Paige v. New Haven Unified School District et al

Filing 107

ORDER by Judge Hamilton Granting 80 83 Summary Judgment in Part and Denying Summary Judgment in Part (pjhlc2, COURT STAFF) (Filed on 12/23/2010)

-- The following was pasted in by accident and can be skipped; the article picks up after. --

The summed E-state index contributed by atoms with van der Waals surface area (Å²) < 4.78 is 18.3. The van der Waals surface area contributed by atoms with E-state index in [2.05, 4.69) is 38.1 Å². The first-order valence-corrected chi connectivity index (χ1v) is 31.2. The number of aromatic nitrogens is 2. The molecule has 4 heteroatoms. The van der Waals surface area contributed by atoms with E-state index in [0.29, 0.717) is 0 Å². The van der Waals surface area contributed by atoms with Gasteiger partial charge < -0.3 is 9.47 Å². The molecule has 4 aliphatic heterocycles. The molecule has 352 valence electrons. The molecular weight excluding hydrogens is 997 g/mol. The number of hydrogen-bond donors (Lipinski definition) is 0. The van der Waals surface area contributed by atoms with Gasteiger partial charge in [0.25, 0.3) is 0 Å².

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Paige v. New Haven Unified School District et al Doc. 107 1 2 3 4 5 6 7 8 9 10 v. NEW HAVEN UNIFIED SCHOOL DISTRICT, et al., Defendants. _______________________________/ Defendants' motions for summary judgment came on for hearing on November 10, 2010 before this court. Plaintiff, Angelique Paige ("plaintiff"), appeared through her counsel, Arnold Woods and John Russel. Defendants the New Haven Unified School District (the "District"), and the City of Union City ("Union City"), appeared through their respective counsel, Joseph A. Whitecavage and Trish Hynes and Rachel Wagner. Having read all the papers submitted and carefully considered the relevant legal authority, the court hereby GRANTS defendants' motions for summary judgment in part and DENIES the motions in part, for the reasons stated at the hearing, and as follows. BACKGROUND This action arises out of an incident that occurred on December 21, 2007. On that date, Vernon Eddins ("Eddins"), a fourteen year old African American freshman at Logan High School ("Logan"), was shot and killed on the premises of Barnard-White Middle School ("Barnard"). Both schools are located in Union City, and are part of the New Haven Unified School District. Plaintiff is Eddins' mother. Both she and her son resided in Union City at the time of Eddins' death. Plaintiff brings suit against the District and Union City, as ANGELIQUE PAIGE, Plaintiff, No. C 09-0687 PJH ORDER GRANTING SUMMARY JUDGMENT IN PART AND DENYING SUMMARY JUDGMENT IN PART UNITED STATES DISTRICT COURT NORTHERN DISTRICT OF CALIFORNIA United United States District Court 11 For the Northern District of California 12 13 14 15 16 17 18 19 20 21 22 23 24 25 26 27 28 Dockets.Justia.com 1 2 3 4 5 6 7 8 9 10 well as Vernon Eddins, Sr. ("Eddins Sr."), as a result of Eddins' death.1 A. Background Allegations Plaintiff alleges that Eddins was lawfully on Barnard's premises when he was shot and killed. See Complaint at p. 5. Plaintiff alleges that prior to the shooting, defendants were aware of ongoing, racially motivated violence and threats of violence including shootings that were directed against Eddins specifically and other African-American students. Id. Plaintiff further alleges that defendants had been specifically informed that acts of violence against African American students would take place at or near Barnard on December 21. Plaintiff states that defendants had a duty to protect persons on the school premises from such acts of violence. Id. Notwithstanding this duty, however, defendants allegedly failed to take reasonable and adequate steps to secure and safeguard the school premises, or to protect the safety of persons, including Eddins. Id. Plaintiff also alleges that Union City's Police Department maintained discriminatory policies and/or customs which exhibited deliberate indifference to the safety and constitutional rights of decedent and other African American residents. Complaint, at p. 7. These policies or customs include: inadequately and improperly responding to complaints of racially motivated violence and threats directed against Eddins and other African Americans; failing to discourage and sanction such violence and threats; and suggesting that African Americans, including Eddins and his family, move to another city in response to racially motivated violence and threats, instead of properly investigating and prosecuting such activity. Id. Plaintiff filed this action, via form complaint, on December 22, 2008, in Alameda County Superior Court. Plaintiff alleges four causes of action: (1) general negligence; (2) intentional tort; (3) premises liability; and (4) violation of 42 U.S.C. 1983. Complaint, at p. 3. The more detailed "Cause of Action" pages attached to plaintiff's form complaint, While Vernon Eddins, Sr. has technically been named as a defendant in the action, the court notes that defendant has never entered an appearance in this action, nor does he appear to have ever filed a joinder in support of the action's removal to federal court. 2 1 United States District Court 11 For the Northern District of California 12 13 14 15 16 17 18 19 20 21 22 23 24 25 26 27 28 1 2 3 4 5 6 7 8 9 10 however, appear to further clarify that plaintiff's claims against each individual defendant are as follows: plaintiff asserts general negligence and premises liability claims against the District; and asserts general negligence and section 1983 claims against Union City. Contrary to the standard boxes checked on the form complaint, the more detailed explanation of plaintiff's claims does not expressly plead any "intentional tort" claim against any defendant. The court's interpretation was confirmed by plaintiff's counsel at the hearing. Plaintiff's action was subsequently removed to federal court. B. Factual Record Friday, December 21, 2007, was the last day of school before the winter break. See Defendant's Supporting Evidence ("DSE"), Ex. E, Tab 3 at 36:1-4. Vernon Eddins, who was a student at Logan high school, left Logan early that afternoon (i.e., prior to school being dismissed), along with 6 or 7 of this friends. Id., Tab 6 at 16-18. Eddins and his friends walked to Eddins' house, and "hung out" for about 40 minutes or an hour. Id., Ex. E, Tab 6 at 19-21; Tab 8 at 19:14-25. The group then went to Barnard middle school, in order to pick up Jonathan J., the younger brother of one of Eddin's friends Robbie J. Id., Ex. E, Tab 6 at 30:18-24. Robbie J. has stated that he was concerned for his younger brother, because someone had threatened Jonathan. See DSE, Ex. E, Tab 6 at 23-27. When Eddins and his friends arrived at Barnard a closed campus school was still in session. Between 2:00 and 2:30 p.m. still prior to the dismissal of classes for the day Karen Saucedo, Barnard's principal, received reports that a group of high school juveniles were on campus. DSE, Ex. E, Tab 3 at 32-33, 48. Principal Saucedo requested that the police be called regarding the group of high school juveniles trespassing on campus. Officer Robert Young of the Union City Policy Department proceeded to the school. In addition to the phone call to the police, Officer Young had also been flagged down by a pedestrian at the intersection of Whipple Road and A streets 2 blocks from Barnard and the pedestrian informed Officer Young that there was a group of African American juveniles 3 United States District Court 11 For the Northern District of California 12 13 14 15 16 17 18 19 20 21 22 23 24 25 26 27 28 1 2 3 4 5 6 7 8 9 10 near Barnard along Whipple Road, possibly carrying sticks and rocks. DSE, Ex. C 4-5. When Officer Young arrived at Barnard along Whipple Road (which borders the school), he spotted several African-American youths coming from the direction of school campus, including Eddins. Id., Ex. A; Ex. E, Tab 6 at 36-38; Tab 8 at 24-25. Officer Young soon joined by Officer Trent Collins questioned Eddins and his friends, but did not observe anything out of the ordinary. They saw no sticks or weapons in the immediate area. None of the boys asked for assistance of any kind. The officers informed the boys that they could not go on to the Barnard campus, and that they needed to behave, but otherwise were free to go. DSE, Ex. A, 10; Ex. B, 8. The officers observed the group of boys walking away from Barnard, and then the officers left. Principal Saucedo also observed the group of boys walking away after the police interaction. She stayed on Whipple Road to monitor the dismissal of students from school, until approximately 3:00 p.m. When she left to return to the school's front office, she did not see any middle school students, high school students, or pedestrians left on Whipple Road. See DSE, Ex. E, Tab 3 at 71-72, 75-76. After the encounter with the police, Eddins and his friends picked up Robbie J's brother Jonathan from Barnard, and then walked Jonathan home. DSE, Ex. E, Tab 6 at 41-42. Jonathan lives approximately five minutes away from Barnard. After dropping Jonathan off at home, Eddins and his friends returned to Whipple Road, to a bus stop across the street from Barnard. Id., Ex. E, Tab 6 at 44-45; Tab 8 at 29-30. After the boys had returned to Whipple Road, a Barnard employee called the police at approximately 3:08 p.m. and reported that a group of high school juveniles were loitering in front of the school and seemed to be the same group that had been there earlier. DSE, Ex. C, 6-7; Whitecavage Decl., Ex. E, p. 2. At 3:17 p.m., Officer Young was again dispatched to return to the school in response to the call. Id., at 7; Ex. A, 12. Meanwhile, some of the boys at the bus stop saw a black Suburban pass slowly by on Whipple Road and park at the 7-11 parking lot. Id., Ex. E, Tab 6 at 53-55. Several 4 United States District Court 11 For the Northern District of California 12 13 14 15 16 17 18 19 20 21 22 23 24 25 26 27 28 1 2 3 4 5 6 7 8 9 10 Latino males walked on foot in their direction. The boys decided to cross the street towards the middle school (for safety). In Barnard's driveway, the boys stopped, and some of them considered fighting the Latino males. Id., Ex. E, Tab 6 at 115:8-20; Tab 8 at 34-35. At 3:21 p.m., a third call was made by Sandra Haro of Barnard to the Union City police on the non-emergency line to report that a group of students was outside and possibly fighting. DSE, Ex. E, Tab 4 at 14; Ex. C, 9. Seconds later, while still on the phone with police, Haro reported that gunshots had been fired. Id., Ex. C, 9; Ex. E, Tab 4 at 12:18; Tab 3 at 90. The Latino males had shot into the group, killing Eddins. The remaining boys ran into the school and were in the front office when the police arrived. Officer Young joined by Officer Collins recognized some of the boys in the front office as being the same boys they had interacted with earlier that afternoon, and they recognized Eddins as having also been part of that group. DSE, Ex. A, 15; Ex. B, 10. Prior to the call regarding the shooting itself at approximately 3:21, the Union City police had not received any calls regarding a threat of violence against students at Barnard. DSE, Ex. C at 2-9. During the approximately two years prior to the shooting, however, Eddins' mother had contacted the police department 4 to 5 times regarding chases or assaults on Eddins by unnamed Latino males. On each instance, the police came out and spoke with Eddins and his mother the same day she contacted police. DSE, Ex. E, Tab 10 at 56:11-17. *** Defendants Union City and the District both now move for summary judgment. DISCUSSION A. Legal Standard Summary judgment is appropriate when there is no genuine issue as to material facts and the moving party is entitled to judgment as a matter of law. Fed. R. Civ. P. 56. Material facts are those that might affect the outcome of the case. Anderson v. Liberty Lobby, Inc., 477 U.S. 242, 248 (1986). A dispute as to a material fact is "genuine" if there 5 United States District Court 11 For the Northern District of California 12 13 14 15 16 17 18 19 20 21 22 23 24 25 26 27 28 1 2 3 4 5 6 7 8 9 10 is sufficient evidence for a reasonable jury to return a verdict for the nonmoving party. Id. A party seeking summary judgment bears the initial burden of informing the court of the basis for its motion, and of identifying those portions of the pleadings and discovery responses that demonstrate the absence of a genuine issue of material fact. Celotex Corp. v. Catrett, 477 U.S. 317, 323 (1986). Where the moving party will have the burden of proof at trial, it must affirmatively demonstrate that no reasonable trier of fact could find other than for the moving party. Southern Cal. Gas. Co. v. City of Santa Ana, 336 F.3d 885, 888 (9th Cir. 2003). On an issue where the nonmoving party will bear the burden of proof at trial, the moving party can prevail merely by pointing out to the district court that there is an absence of evidence to support the nonmoving party's case. Celotex, 477 U.S. at 324-25. If the moving party meets its initial burden, the opposing party must then set forth specific facts showing that there is some genuine issue for trial in order to defeat the motion. See Fed. R. Civ. P. 56(e); Anderson, 477 U.S. at 250. B. The District's Motion for Summary Judgment Plaintiff's complaint alleges two causes of action against the District: general negligence; and premises liability. The District moves for summary judgment as to both claims, on grounds that plaintiff's claims fail as a matter of law and evidence. 1. General Negligence United States District Court 11 For the Northern District of California 12 13 14 15 16 17 18 19 20 21 22 23 24 25 26 27 28 Plaintiff's negligence claim against the District alleges that the District had "a duty to protect" Eddins and other African American students from the act of violence that took place at or near Barnard, and that the District "failed to take reasonable, adequate, necessary, and proper measures to secure and safeguard its premises and to protect the safety" of Eddins and others. Complaint, at p. 5. In the opposition papers and at the hearing on the instant motion, plaintiff's counsel further clarified and narrowed the particular duty breached in this case identifying it as the District's duty to adequately supervise its students, which plaintiff characterizes as including the duty to prevent students from leaving 6 1 2 3 4 5 6 7 8 9 10 school grounds. In response, the District generally contends that plaintiff's general negligence claim against it fails, because no common law liability for negligence on the part of a public entity may lie unless expressly provided by statute. The District then notes that plaintiff failed to expressly plead a statutory basis for liability against defendant, and furthermore, to the extent plaintiff has a newly minted claim for breach of the duty to supervise, plaintiff failed to include it as part of the administrative claim that was submitted prior to suit in compliance with Cal. Gov't Code 945.4. Accordingly, any negligence claim must fail. As a preliminary matter, the court finds unpersuasive defendant's argument that summary judgment is warranted because plaintiff has failed to identify any statutory basis for liability. In her opposition papers, plaintiff has specifically invoked several statutory bases for imposition of liability on the District: Cal. Educ. Code 44807; California Constitution, Art. I, 28, subdivision (c); and 5 CCR 303. The court finds these invocations sufficient to identify a statutory basis for liability. To the extent, moreover, that defendant asserts that plaintiff's `failure to supervise' claim is barred, because plaintiff failed to include it as part of her administrative claim, this argument, too, is unpersuasive. While defendant is correct that plaintiff's claim was not expressly disclosed in the complaint, or in plaintiff's interrogatories, plaintiff's failure to supervise claim is nonetheless based on facts that are a part of the evidentiary record established in this case through discovery. Plaintiff, for example, has cited to the deposition testimony of Tommie Lindsey, the teacher whom Eddins informed on December 21 that there was going to be trouble at Barnard later that day. See Woods Decl., Ex. 32 at 51, 96, 21-23, 97. Lindsey was specifically informed that Eddins' friends' younger brothers had been threatened by Latino kids, and that Eddins was going to leave Logan and go over to Barnard to protect the boys and escort them home. Id. at 98. Lindsey in turn purportedly informed Logan's principal Montoya, who testified in deposition that he telephoned principal Saucedo at Barnard. In addition, plaintiff cites to the deposition of 7 United States District Court 11 For the Northern District of California 12 13 14 15 16 17 18 19 20 21 22 23 24 25 26 27 28 1 2 3 4 5 6 7 8 9 10 David Pava, who testified that it is District policy that school administrators should intervene and prevent students from cutting class, by calling their parents, whenever they learn of a student's intention to leave school early. Woods Decl., Ex. 34 at 8, 35-36. These facts have been a part of the record throughout discovery, and available to the District. And while the District makes much of the absence of the failure to supervise claim on plaintiff's administrative claim submitted to the District, the administrative claim itself does mention that the District had "awareness of the violence in communications with parents of students within the district, " and despite this awareness, failed to take steps to "secure and safeguard its premises and to protect the safety of students." See Second Whitecavage Decl., Ex. A. The duty to supervise students arguably forms part and parcel of the District's duty to secure its premises and safeguard its students, and as such, the administrative claim provided fair notice of plaintiff's failure to supervise theory. Finally, and more fundamentally, the factual basis for both a failure to supervise and a failure to protect claim are the same here: they are based on the same facts regarding the threats of racially motivated violence aimed at Eddins and other African American students. Turning to the merits of defendant's summary judgment arguments, plaintiff has correctly pointed out that California law has long imposed by virtue of statute on school authorities a duty to "supervise at all times the conduct of the children on the school grounds and to enforce those rules and regulations necessary to their protection." See also Taylor v. Oakland Scavenger Co., 17 Cal.2d 594, 600 (1941). Either a total lack of supervision or ineffective supervision may constitute a lack of ordinary care on the part of those responsible for student supervision. And, as necessary for a viable negligence claim here, such duties are codified by statute. See, e.g., Cal. Ed. Code, 44807, 13557; see also Dailey v. L.A. Unified Sch. Dist., 2 Cal.3d 741, 747 (1970)("Under section 815.2, subdivision (a) of the Government Code, a school district is vicariously liable for injuries proximately caused by such negligence"). The District contends that plaintiff's claim nonetheless fails because, even assuming 8 United States District Court 11 For the Northern District of California 12 13 14 15 16 17 18 19 20 21 22 23 24 25 26 27 28 1 2 3 4 5 6 7 8 9 10 the District's duty to supervise, it was not reasonably foreseeable that Eddins would be shot to death on or near the Barnard campus after school had been dismissed for winter break, by virtue of criminal third party conduct. The police, for example, initially instructed Eddins and his friends to leave Barnard's campus, and believed that Eddins and his friends had done so, before the shooting occurred. Although this argument is at first blush appealing, and although the court has doubts as to whether Eddins' death was foreseeable as a result of Logan high school's failure to supervise Eddins and his friends, the court nonetheless finds that plaintiff has introduced material facts i.e., the fact that Eddins specifically reported the precise threat at issue to his teachers at Logan, including that Eddins intended to head over to Barnard that day; that those teachers reached out to Barnard's principal and teachers; and that those teachers were themselves concerned that something would happen that create a triable issue, at a minimum, as to whether Eddins' death was, in fact, foreseeable. More importantly, although defendant argues as a matter of law that the District's negligent on-campus supervision cannot be the proximate cause of an off-campus injury, it must be noted that proximate cause is generally a question of fact for the jury. See Hoyem v. Manhattan Beach City Sch. Dist., 22 Cal.3d 508, 520 (1978). Thus, in view of the foregoing, the issues of foreseeability and proximate cause must be left for the jury to decide, and the District's motion for summary judgment as to plaintiff's negligence claim against it is DENIED on this basis. 2. Premises Liability United States District Court 11 For the Northern District of California 12 13 14 15 16 17 18 19 20 21 22 23 24 25 26 27 28 Plaintiff's premises liability claim invokes Cal. Gov't Code 830 and seeks to impose liability on the District based upon the dangerous condition of the District's property which plaintiff defined in both her opposition brief and at the hearing as the Logan and Barnard campuses. The District, however, asserts that two separate grounds justify entry of summary judgment on plaintiff's claim: first, that plaintiff cannot establish that any property was in a dangerous condition, since third party criminal activity is not a condition of property 9 1 2 3 4 5 6 7 8 9 10 itself; and second, that plaintiff cannot establish that Eddins' injury was proximately caused by any alleged dangerous condition of property. Government Code section 830 defines "dangerous condition" as "a condition of property that creates a substantial (as distinguished from a minor, trivial or insignificant) risk of injury when such property or adjacent property is used with due care in a manner in which it is reasonably foreseeable that it will be used." As defendant correctly notes and plaintiff appears to concede, harmful third party conduct, standing by itself, has not generally been recognized as a basis for imposing liability for a public entity's dangerous condition of property. Rather, a plaintiff must demonstrate some combination that includes both some characteristic of public property that contributed to the plaintiff's injury, and negligent or criminal conduct of others on or about the property. See Hayes v. State of Cal., 11 Cal. 3d 469, 472 (1974). Plaintiff asserts that this combination has been satisfied. With respect to the "condition" of public property at issue, plaintiff points to "the sheer number of unmonitored access points at Logan high school" and argues that this condition, when combined with "the climate of gang-related racial violence at Logan and throughout Union City," proximately led to Eddins' death. See Opp. Br. at 19:8-13. Alternatively, plaintiff asserts that a dangerous condition may be found in the District's "allowing Decoto gang members to essentially claim ownership of portions of the Barnard and Logan campuses," which when combined with the gang's foreseeable criminal behavior, also proximately led to Eddins' death. The court can find no support for either of plaintiff's arguments. Plaintiff's first argument that it is the number of unmonitored access points at Logan that created the condition that, when combined with foreseeable gang activity, led to Eddins' death is one that finds no direct support under the law. Generally, the case law that deals with the question of a public entity's property, its dangerous condition, and the third party conduct that allowed the dangerous condition to place a plaintiff at risk of injury, indicates that 10 United States District Court 11 For the Northern District of California 12 13 14 15 16 17 18 19 20 21 22 23 24 25 26 27 28 1 2 3 4 5 6 7 8 9 10 where liability is found, the third party conduct is always closely tied to the characteristic of the public property itself. In other words, there must be a sufficient nexus between the condition of the property, and the third party's negligent or criminal activity. See, e.g., Swaner v. City of Santa Monica, 150 Cal. App. 3d 789 (1984)(plaintiffs lying on public beach near a parking lot, and struck by a vehicle driving on the beach; plaintiffs' claim that beach was dangerous because there were no barriers between the parking lot and the beach were sufficient to state a premises liability claim); Peterson v. S.F. Cmty. Coll. Dist., 36 Cal.3d 799, 812-813 (1984)(plaintiff assaulted on public college campus in broad daylight alleged that parking lot where she was assaulted was dangerous because of "thick and untrimmed foliage and trees;" plaintiff's claim sufficient to state premises liability claim). Particularly instructive is Rodriguez v. Inglewood Unified Sch. Dist., 186 Cal. App. 3d 707 (1986). In Rodriguez, a high school student was stabbed by a nonstudent. The victim alleged the high school was dangerous within the meaning of section 830 because the school had a long history of violence and school officials did not take adequate security measures. The court rejected, however, the student's contention that the district's failure to provide adequate security created a dangerous condition: "In Rodriguez's complaint, we have the bare allegations that he was stabbed by a nonstudent while he was on the campus. No physical defects or conditions of the campus are alleged which would increase the risk of crime. The allegation that other such acts occurred on the campus prior to his assault adds notice but does not bring his factual situation within the legal parameters of a dangerous condition to state a cause of action. Further, it is difficult to imagine how the few paragraphs of charging allegations could be strengthened with adequate facts to state a cause of action." Rodriguez and the foregoing cases can be reconciled with the observation that in the foregoing cases, there was some condition tied to the property itself that was directly tied to plaintiff's injury, while in Rodriguez, there was an insufficient link between the third party criminal activity that resulted in the plaintiff's injury, and the existence of a dangerous 11 United States District Court 11 For the Northern District of California 12 13 14 15 16 17 18 19 20 21 22 23 24 25 26 27 28 1 2 3 4 5 6 7 8 9 10 condition tied to the property. Ultimately, so here. While plaintiff attempts to establish a dangerous condition in the form of "unmonitored access points" at Logan, there is still no link between these access points, and any injury, that is tied to the property itself. Rather, it is undisputed that Eddins' injury occurred at Barnard a different property altogether. Plaintiff's argument thus invites the court to expand the manner in which premises liability has thus far been applied. The court must decline this invitation, particularly since plaintiff has not come forward with an affirmative case supporting the imposition of premises liability based on the link between a dangerous condition and an injury, which occurred on two separate properties entirely. Plaintiff's alternative contention that a dangerous condition may be found in the District's "allowing Decoto gang members to essentially claim ownership of portions of the Barnard and Logan campuses," which when combined with the gang's foreseeable criminal behavior, also proximately led to Eddins' death is simply unsupported by the record. Plaintiff introduces no evidence to support her sweeping conclusion that the District directly "allowed Decoto gang members to claim ownership" of either Barnard or Logan campuses. Even if plaintiff had, plaintiff fails to suggest how such `ownership' is tied to the condition of the District's property itself, such that the decedent's injury was tied to his reasonably foreseeable use of the property. For all the foregoing reasons, the court hereby GRANTS summary judgment in the District's favor with respect to plaintiff's premises liability claim. C. The City's Motion for Summary Judgment Plaintiff's complaint also alleges two causes of action against Union City: general negligence; and violation of 42 U.S.C. 1983. Union City moves for summary judgment, on grounds that plaintiff's general negligence claim fails as a matter of law; and that plaintiff's section 1983 claim fails on the merits. 1. General Negligence Claim (against Union City) United States District Court 11 For the Northern District of California 12 13 14 15 16 17 18 19 20 21 22 23 24 25 26 27 28 The City moves for summary judgment as to plaintiff's general negligence claim, on 12 1 2 3 4 5 6 7 8 9 10 grounds that the police department has immunity for any claim that its officers failed to provide police protection. See Cal. Gov't Code 845. Plaintiff concedes as much, stating instead that the City is liable because once its officers undertook to investigate Eddins and his friends outside Barnard in response to the initial call, the officers had a duty to escort Eddins and his friends back to Logan. Their failure to do so led to Eddins' death, asserts plaintiff. Plaintiff's argument stretches the law beyond the bounds of reason. Plaintiff correctly notes that, as a general matter, and notwithstanding statutory immunity for a failure to provide police protection, liability may be imposed when a police officer voluntarily assumes a duty to provide a particular level of protection and fails to do so. See, e.g., Zelig v. County of L.A., 27 Cal. 4th 1112, 1128-29 (2002). However, closer inspection of those cases that have discussed what it means for a police officer to voluntarily assume a duty to provide protection, reveals that such a duty cannot extend to the facts of this case. Generally, the breach of an officer's voluntarily assumed duty may be an affirmative act which places the person in peril or increases the risk of harm. In McCorkle v. Los Angeles, 70 Cal.2d 252 (1969), for example, an officer investigating an accident directed the plaintiff to follow him into the middle of the intersection where the plaintiff was hit by another car. Liability attached in such an instance. Alternatively, a police officer's negligence may also constitute an omission or failure to act. In Morgan v. County of Yuba, 230 Cal. App. 2d 938 (1964), for example, a deputy sheriff promised to warn a decedent if a prisoner, who had made threats on her life, was released. The county was held liable when the sheriff failed to warn. By contrast, liability has been precluded for injuries caused by the failure of police personnel to respond to requests for assistance, the failure to investigate properly, or the failure to investigate at all, where the police had not induced reliance on a promise, express or implied, that they would provide protection. Williams v. State of Cal., 34 Cal.3d 18, 26 (1983). 13 United States District Court 11 For the Northern District of California 12 13 14 15 16 17 18 19 20 21 22 23 24 25 26 27 28 1 2 3 4 5 6 7 8 9 10 In sum, where a police officer directs a member of the public in such a fashion that he or she expressly (Morgan) or impliedly (McCorkle) induces reliance on a promise of protection, the officer may be held liable in negligence. However, where there is no induced reliance on any such promise, no liability will attach. This is precisely the case here. The officers in question duly investigated Eddins and his friends when they first appeared on Barnard's closed campus while school was in session. The officers testified that they determined no weapons or sticks on the boys, and that the boys were cooperative and compliant. After being instructed to go home and to stay off Barnard's campus, the officers waited until the boys had departed campus before leaving. There is no evidence offered by either defendant or plaintiff that the boys notified the police officers of any threat of violence that day, and no evidence that any police officer in any way induced any reliance on a promise of police protection. As such, there is simply no evidence that could justify a negligence claim against the officers. Indeed, plaintiff's argument is best construed as a claim that the officers did not investigate the situation properly when they first confronted the boys an argument that precludes liability for negligence pursuant to Williams. Accordingly, the City's motion for summary judgment as to plaintiff's negligence claim is GRANTED. 2. Section 1983 Claim (against Union City) United States District Court 11 For the Northern District of California 12 13 14 15 16 17 18 19 20 21 22 23 24 25 26 27 28 Finally, the City argues that summary judgment is warranted as to plaintiff's section 1983 claim against it. The governing standard for section 1983 claims against municipalities is well established. See Monell v. Dept. of Soc. Serv. of N.Y.C, 436 U.S. 658, 690 (1987). Monell expressly analyzed the applicability of section 1983 claims to local municipalities, and held that local governments cannot be made liable for the unconstitutional actions of its employees under a respondeat superior theory. See id., 436 U.S. at 692 (section 1983 "language cannot be easily read to impose liability vicariously on governing bodies solely 14 1 2 3 4 5 6 7 8 9 10 on the basis of the existence of an employer-employee relationship with a tortfeasor"). It held, however, that when a local government's policy or custom is responsible for inflicting injury at the hands of one of its employees, liability will nonetheless attach. Id. at 695. The courts must still carefully police the line between accountability for actions truly intended by a local government, and unfair imposition of respondeat superior liability on local government. In a case subsequent to Monell, for example, the Supreme Court held that a section 1983 plaintiff must demonstrate that, through "deliberate" conduct, the local government is the "moving force" behind the injury alleged. See Bd. Of County Comm'rs v. Brown, 520 U.S. 397, 404 (1997). In order for plaintiff's section 1983 claim to succeed here, plaintiff is therefore required to show both a violation of plaintiff's constitutional rights, and that the violation was rooted in a policy or custom directly attributable to Union City (i.e., its police department). As to the first critical question whether plaintiff can demonstrate a constitutional violation the court preliminarily notes that it is not altogether clear whether plaintiff is relying on the assertion of a due process violation or an equal protection violation, although plaintiff's opposition brief and her counsel's argument at the hearing implies the latter. In the event that plaintiff does, in fact, claim a due process violation as a basis for her section 1983 claim, however, such a violation is summarily dismissed. It is well-established that there can be no due process violation based on the duty to provide police protection from private third party violence. See DeShaney v. Winnebago County Dept. of Soc. Servs., 489 U.S. 189, 195 (1989); Johnson v. City of Seattle, 474 F.3d 634 (9th Cir. 2007). In other words, police inaction cannot be used to invoke a violation of the due process clause of the 14th Amendment. Accordingly, if based solely on a due process claim, plaintiff's section 1983 claim fails at the outset. To the extent that plaintiff asserts an equal protection violation as the source for her section 1983 claim, however, a more detailed analysis is warranted. Plaintiff asserts that Union City's police department failed to provide police protection in equal measure to the 15 United States District Court 11 For the Northern District of California 12 13 14 15 16 17 18 19 20 21 22 23 24 25 26 27 28 1 2 3 4 5 6 7 8 9 10 protection given other racial groups. As clarified at the hearing, plaintiff specifically contends that Union City's police department failed to provide plaintiff, or other African American students, police protection on the same basis as the police protection afforded Hispanic gang members in Union City. Even assuming without deciding that plaintiff can legally state a constitutional violation premised on the police department's failure to provide police protection in equal measure to all racial groups, plaintiff's claim ultimately fails on the merits. For an equal protection claim to be stated, plaintiff must demonstrate that Union City acted with an intent to discriminate on the basis of Eddins' protected class, and that he was treated differently from persons similarly situated. See, e.g., Lee v. City of L.A., 250 F.3d 668, 686 (9th Cir. 2001); see also Barren v. Harrington, 152 F.3d 1193, 1194 (9th Cir.1998). Here, however, plaintiff has failed to come forward with any material evidence suggesting that any other similarly situated group was treated better than plaintiff or other African-American students. Indeed, more to the point, plaintiff has utterly failed to introduce evidence suggesting that Hispanic gang members in Union City i.e., the group that plaintiff specifically alleges received better treatment than plaintiff were treated better by the police department. Nor has plaintiff sought to demonstrate by admission of tangible or objective evidence that any policies or customs of the Union City police department had a disproportionate impact on African-American students, as a means of otherwise demonstrating the department's discriminatory treatment of African-American students. Moreover, to the extent that Union City has introduced evidence on this issue, it has submitted statistics that tend to disprove that any police policies regarding crime reports or investigations had a disparate impact on African-American youth. See DSE, Ex. D, 1718. In sum, plaintiff has failed to come forward with satisfactory evidence that her constitutional rights have been violated. While this alone dooms her claim pursuant to section 1983, the court furthermore finds that no section 1983 claim can be demonstrated 16 United States District Court 11 For the Northern District of California 12 13 14 15 16 17 18 19 20 21 22 23 24 25 26 27 28 1 2 3 4 5 6 7 8 9 10 for additional reasons, as well. As already noted, in order for plaintiff to state a viable claim against Union City, plaintiff would have to demonstrate more than simply a constitutional violation; plaintiff would also have to demonstrate the existence of a City custom or policy, which custom or policy was the moving force behind plaintiff's injury. Here, however, plaintiff has failed to come forward with material evidence on both points. First, plaintiff has failed to identify any official policy or custom adhered to by the Union City police department. Plaintiff attempts instead to rely on an assortment of "informal actions" that purportedly demonstrate the existence of policies, practices, and/or customs that discriminate against African-Americans in Union City. See Opp. Br. at 13:125. These policies, customs, and practices purportedly include: coercing AfricanAmericans not to file police reports against Hispanic gang members; not following up or investigating when African-Americans file police reports against Hispanic gang members; telling African-Americans they should move out of Union City if they were concerned about being victimized by Hispanic gang members; threatening to arrest African-Americans for filing police reports against Hispanic gang members; treating African-American victims of Hispanic gang activity as suspects; failing to question African-American witnesses to threats or crimes committed by Hispanic gang members; belittling African-American victims of racial slurs by Hispanic gang members; and investigating African-American victims of Hispanic gang members instead of their attackers. The proof for these policies, customs, and practices is rooted in numerous declarations by African-American students and youth, the vast majority of which were submitted in a related action, Fobbs v. City of Union City, C 09-2723 PJH. Putting aside the dubious use of declarations procured from a separate albeit related action to establish proof of an actionable custom or policy in the instant action, the court is unpersuaded that any of the customs, policies, or practices identified in these declarations suffices to satisfy the requirement that plaintiff demonstrate a custom or policy that is the 17 United States District Court 11 For the Northern District of California 12 13 14 15 16 17 18 19 20 21 22 23 24 25 26 27 28 1 2 3 4 5 6 7 8 9 10 moving force behind plaintiff's injuries. Each of the customs and policies that plaintiff highlights refer to actions taken by Union City police officers after a crime has been reported. Since none of these customs or policies implicates conduct by police officers that precedes a crime, it stands to reason that none even if properly established can therefore constitute the proximate cause of Eddins' death. In other words, there is no proximate link between the customs or policies themselves, and plaintiff's injury. For similar reasons, plaintiff has also failed to demonstrate that any custom or policy implemented by the Union City police department was the moving force behind Eddins' death and plaintiff's injury i.e., that the Union City police department acted with "deliberate indifference" as to its known or obvious consequences, causing plaintiff to be deprived of his federal rights. See Bd. County Com'rs Bryan County v. Brown, 520 U.S. 397, 405 (1997). Indeed, in view of the third party criminal conduct that led to Eddins' shooting, as well as the apparently random nature of the shooting of Eddins specifically, it is difficult to imagine how any after-the-fact policies or customs adhered to by the police department in investigating this and other crimes, could be directly or proximately linked to Eddins' death, much less the cause of his death. In this regard, the court also finds it significant, as defendant points out, that there is no reported case of Monell liability in the Ninth Circuit where a City policy was found to the be "moving force" behind the commission of a violent crime by unknown parties. Rather, a lack of causation is more frequently found in section 1983 claims alleging police failures to prevent crime. See, e.g., Bronner v. S.F. Super. Ct., 2010 WL 2650500 *7 (N.D. Cal. 2010). So here. In short, for all the foregoing reasons, summary judgment must be GRANTED in Union City's favor as to plaintiff's section 1983 claim. D. Conclusion For the foregoing reasons, the court hereby GRANTS in part and DENIES in part the District's motion for summary judgment; and GRANTS Union City's motion for summary United States District Court 11 For the Northern District of California 12 13 14 15 16 17 18 19 20 21 22 23 24 25 26 27 28 18 1 2 3 4 5 6 7 8 9 10 judgment. IT IS SO ORDERED. Dated: December 23, 2010 ______________________________ PHYLLIS J. HAMILTON United States District Judge United States District Court 11 For the Northern District of California 12 13 14 15 16 17 18 19 20 21 22 23 24 25 26 27 28 19